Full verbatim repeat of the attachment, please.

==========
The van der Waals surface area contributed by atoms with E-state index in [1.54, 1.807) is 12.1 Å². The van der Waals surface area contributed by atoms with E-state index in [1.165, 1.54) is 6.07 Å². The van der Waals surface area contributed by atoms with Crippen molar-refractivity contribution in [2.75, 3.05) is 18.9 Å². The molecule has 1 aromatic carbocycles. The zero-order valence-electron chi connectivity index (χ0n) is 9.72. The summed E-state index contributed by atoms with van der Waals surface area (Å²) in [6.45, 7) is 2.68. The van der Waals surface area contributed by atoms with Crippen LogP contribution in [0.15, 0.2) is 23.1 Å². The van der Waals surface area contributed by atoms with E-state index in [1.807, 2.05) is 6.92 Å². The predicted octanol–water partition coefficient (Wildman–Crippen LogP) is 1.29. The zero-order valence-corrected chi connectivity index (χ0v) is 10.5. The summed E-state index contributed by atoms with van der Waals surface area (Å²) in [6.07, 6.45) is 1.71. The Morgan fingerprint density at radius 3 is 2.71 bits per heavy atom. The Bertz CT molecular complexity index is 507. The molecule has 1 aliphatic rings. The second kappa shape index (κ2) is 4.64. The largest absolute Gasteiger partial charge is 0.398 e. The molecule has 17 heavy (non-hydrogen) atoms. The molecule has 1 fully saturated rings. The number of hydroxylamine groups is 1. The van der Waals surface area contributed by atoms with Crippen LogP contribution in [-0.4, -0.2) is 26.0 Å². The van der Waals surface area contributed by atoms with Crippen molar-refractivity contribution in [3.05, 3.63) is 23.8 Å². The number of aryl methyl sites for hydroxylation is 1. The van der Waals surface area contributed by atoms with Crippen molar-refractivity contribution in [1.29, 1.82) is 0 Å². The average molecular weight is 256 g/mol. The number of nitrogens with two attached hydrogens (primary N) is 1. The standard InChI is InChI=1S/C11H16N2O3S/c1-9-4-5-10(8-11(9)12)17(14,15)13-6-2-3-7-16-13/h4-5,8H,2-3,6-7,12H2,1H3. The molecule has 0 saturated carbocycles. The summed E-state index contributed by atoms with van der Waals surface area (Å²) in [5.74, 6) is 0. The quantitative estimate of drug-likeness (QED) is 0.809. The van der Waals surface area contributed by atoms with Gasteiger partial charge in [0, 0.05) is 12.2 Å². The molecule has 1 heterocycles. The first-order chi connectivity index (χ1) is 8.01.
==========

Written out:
The van der Waals surface area contributed by atoms with E-state index in [1.54, 1.807) is 12.1 Å². The van der Waals surface area contributed by atoms with E-state index in [1.165, 1.54) is 6.07 Å². The van der Waals surface area contributed by atoms with Crippen molar-refractivity contribution in [2.75, 3.05) is 18.9 Å². The molecule has 1 aromatic carbocycles. The zero-order valence-electron chi connectivity index (χ0n) is 9.72. The summed E-state index contributed by atoms with van der Waals surface area (Å²) in [6.45, 7) is 2.68. The van der Waals surface area contributed by atoms with Crippen LogP contribution in [0.15, 0.2) is 23.1 Å². The van der Waals surface area contributed by atoms with E-state index in [1.807, 2.05) is 6.92 Å². The predicted octanol–water partition coefficient (Wildman–Crippen LogP) is 1.29. The zero-order valence-corrected chi connectivity index (χ0v) is 10.5. The summed E-state index contributed by atoms with van der Waals surface area (Å²) in [6.07, 6.45) is 1.71. The Morgan fingerprint density at radius 3 is 2.71 bits per heavy atom. The Bertz CT molecular complexity index is 507. The molecule has 1 aliphatic rings. The second kappa shape index (κ2) is 4.64. The largest absolute Gasteiger partial charge is 0.398 e. The molecule has 17 heavy (non-hydrogen) atoms. The molecule has 1 fully saturated rings. The number of hydroxylamine groups is 1. The van der Waals surface area contributed by atoms with Crippen LogP contribution in [-0.4, -0.2) is 26.0 Å². The van der Waals surface area contributed by atoms with Crippen molar-refractivity contribution in [3.05, 3.63) is 23.8 Å². The number of aryl methyl sites for hydroxylation is 1. The van der Waals surface area contributed by atoms with Crippen molar-refractivity contribution in [1.29, 1.82) is 0 Å². The average molecular weight is 256 g/mol. The number of nitrogens with two attached hydrogens (primary N) is 1. The standard InChI is InChI=1S/C11H16N2O3S/c1-9-4-5-10(8-11(9)12)17(14,15)13-6-2-3-7-16-13/h4-5,8H,2-3,6-7,12H2,1H3. The molecule has 0 saturated carbocycles. The summed E-state index contributed by atoms with van der Waals surface area (Å²) in [5.74, 6) is 0. The quantitative estimate of drug-likeness (QED) is 0.809. The van der Waals surface area contributed by atoms with Gasteiger partial charge in [0, 0.05) is 12.2 Å². The molecule has 1 heterocycles. The first-order chi connectivity index (χ1) is 8.01.